However, this doesn’t necessarily mean that marriage directly avoids cancer. In correlational research, it is not possible to establish the fact, what causes what. It is a misconception that a correlational study involves two quantitative variables. However, the reality is two variables are measured, but neither is changed. This is true independent of whether the variables are quantitative or categorical.

## Types of correlational research

Mainly three types of correlational research have been identified:

1. Positive correlation: A positive relationship between two variables is when an increase in one variable leads to a rise in the other variable. A decrease in one variable will see a reduction in the other variable. For example, the amount of money a person has might positively correlate with the number of cars the person owns.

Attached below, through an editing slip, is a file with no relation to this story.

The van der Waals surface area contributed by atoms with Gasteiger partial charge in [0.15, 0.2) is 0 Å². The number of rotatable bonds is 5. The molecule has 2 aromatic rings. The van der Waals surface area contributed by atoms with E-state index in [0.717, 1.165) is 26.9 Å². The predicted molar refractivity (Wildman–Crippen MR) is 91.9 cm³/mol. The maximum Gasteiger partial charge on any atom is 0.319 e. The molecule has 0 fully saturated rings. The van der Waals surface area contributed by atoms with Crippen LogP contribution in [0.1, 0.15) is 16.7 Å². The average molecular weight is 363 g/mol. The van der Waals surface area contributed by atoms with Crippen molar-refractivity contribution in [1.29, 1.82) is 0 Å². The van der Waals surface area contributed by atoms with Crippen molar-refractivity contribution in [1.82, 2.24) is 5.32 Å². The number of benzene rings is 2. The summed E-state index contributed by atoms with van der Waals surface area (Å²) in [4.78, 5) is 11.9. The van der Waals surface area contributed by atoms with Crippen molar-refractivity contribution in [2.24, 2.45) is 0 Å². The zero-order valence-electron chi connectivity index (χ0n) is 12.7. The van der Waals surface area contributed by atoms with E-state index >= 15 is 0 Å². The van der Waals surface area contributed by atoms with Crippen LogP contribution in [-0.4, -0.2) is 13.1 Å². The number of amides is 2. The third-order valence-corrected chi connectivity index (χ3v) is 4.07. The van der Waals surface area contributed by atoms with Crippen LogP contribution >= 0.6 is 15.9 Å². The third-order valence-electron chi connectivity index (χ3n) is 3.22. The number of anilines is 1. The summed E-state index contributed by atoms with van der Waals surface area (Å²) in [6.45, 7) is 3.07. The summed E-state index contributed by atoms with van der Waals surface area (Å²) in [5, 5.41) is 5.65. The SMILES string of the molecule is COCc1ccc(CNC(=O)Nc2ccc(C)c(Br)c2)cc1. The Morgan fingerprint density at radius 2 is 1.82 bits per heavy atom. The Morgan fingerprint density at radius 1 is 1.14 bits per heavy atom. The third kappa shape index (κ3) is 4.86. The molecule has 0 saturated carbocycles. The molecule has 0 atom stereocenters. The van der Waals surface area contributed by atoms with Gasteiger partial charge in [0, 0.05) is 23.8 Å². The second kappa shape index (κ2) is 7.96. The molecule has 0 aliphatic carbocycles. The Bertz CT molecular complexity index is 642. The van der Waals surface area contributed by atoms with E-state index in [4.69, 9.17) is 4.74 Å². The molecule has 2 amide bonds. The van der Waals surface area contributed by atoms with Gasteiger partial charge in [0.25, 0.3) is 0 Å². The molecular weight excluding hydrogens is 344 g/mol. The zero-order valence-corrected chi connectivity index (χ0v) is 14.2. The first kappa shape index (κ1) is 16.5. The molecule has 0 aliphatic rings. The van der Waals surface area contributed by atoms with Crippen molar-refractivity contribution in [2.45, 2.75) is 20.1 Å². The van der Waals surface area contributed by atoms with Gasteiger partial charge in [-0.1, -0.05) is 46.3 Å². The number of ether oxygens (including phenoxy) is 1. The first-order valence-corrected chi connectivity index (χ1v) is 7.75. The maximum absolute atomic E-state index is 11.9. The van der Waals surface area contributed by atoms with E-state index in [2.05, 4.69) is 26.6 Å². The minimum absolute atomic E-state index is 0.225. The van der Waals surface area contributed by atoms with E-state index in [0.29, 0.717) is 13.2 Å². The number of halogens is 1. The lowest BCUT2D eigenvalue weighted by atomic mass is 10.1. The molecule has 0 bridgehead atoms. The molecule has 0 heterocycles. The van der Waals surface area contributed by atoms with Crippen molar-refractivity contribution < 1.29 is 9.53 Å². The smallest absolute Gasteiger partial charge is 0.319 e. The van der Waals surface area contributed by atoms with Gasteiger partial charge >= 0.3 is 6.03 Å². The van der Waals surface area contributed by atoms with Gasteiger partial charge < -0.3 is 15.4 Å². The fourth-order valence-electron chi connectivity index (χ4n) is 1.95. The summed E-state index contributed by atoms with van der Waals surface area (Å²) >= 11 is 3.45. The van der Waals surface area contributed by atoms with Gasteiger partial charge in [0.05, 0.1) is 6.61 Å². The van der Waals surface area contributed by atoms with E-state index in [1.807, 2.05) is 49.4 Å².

2. Negative correlation: A negative correlation is quite literally the opposite of a positive relationship. If there is an increase in one variable, the second variable will show a decrease, and vice versa.

For example, being educated might negatively correlate with the crime rate when an increase in one variable leads to a decrease in another and vice versa. If a country’s education level is improved, it can lower crime rates. Please note that this doesn’t mean that lack of education leads to crimes. It only means that a lack of education and crime is believed to have a common reason – poverty.

3. No correlation: There is no correlation between the two variables in this third type . A change in one variable may not necessarily see a difference in the other variable. For example, being a millionaire and happiness are not correlated. An increase in money doesn’t lead to happiness.

## Characteristics of correlational research

Correlational research has three main characteristics. They are:

- Non-experimental : The correlational study is non-experimental. It means that researchers need not manipulate variables with a scientific methodology to either agree or disagree with a hypothesis. The researcher only measures and observes the relationship between the variables without altering them or subjecting them to external conditioning.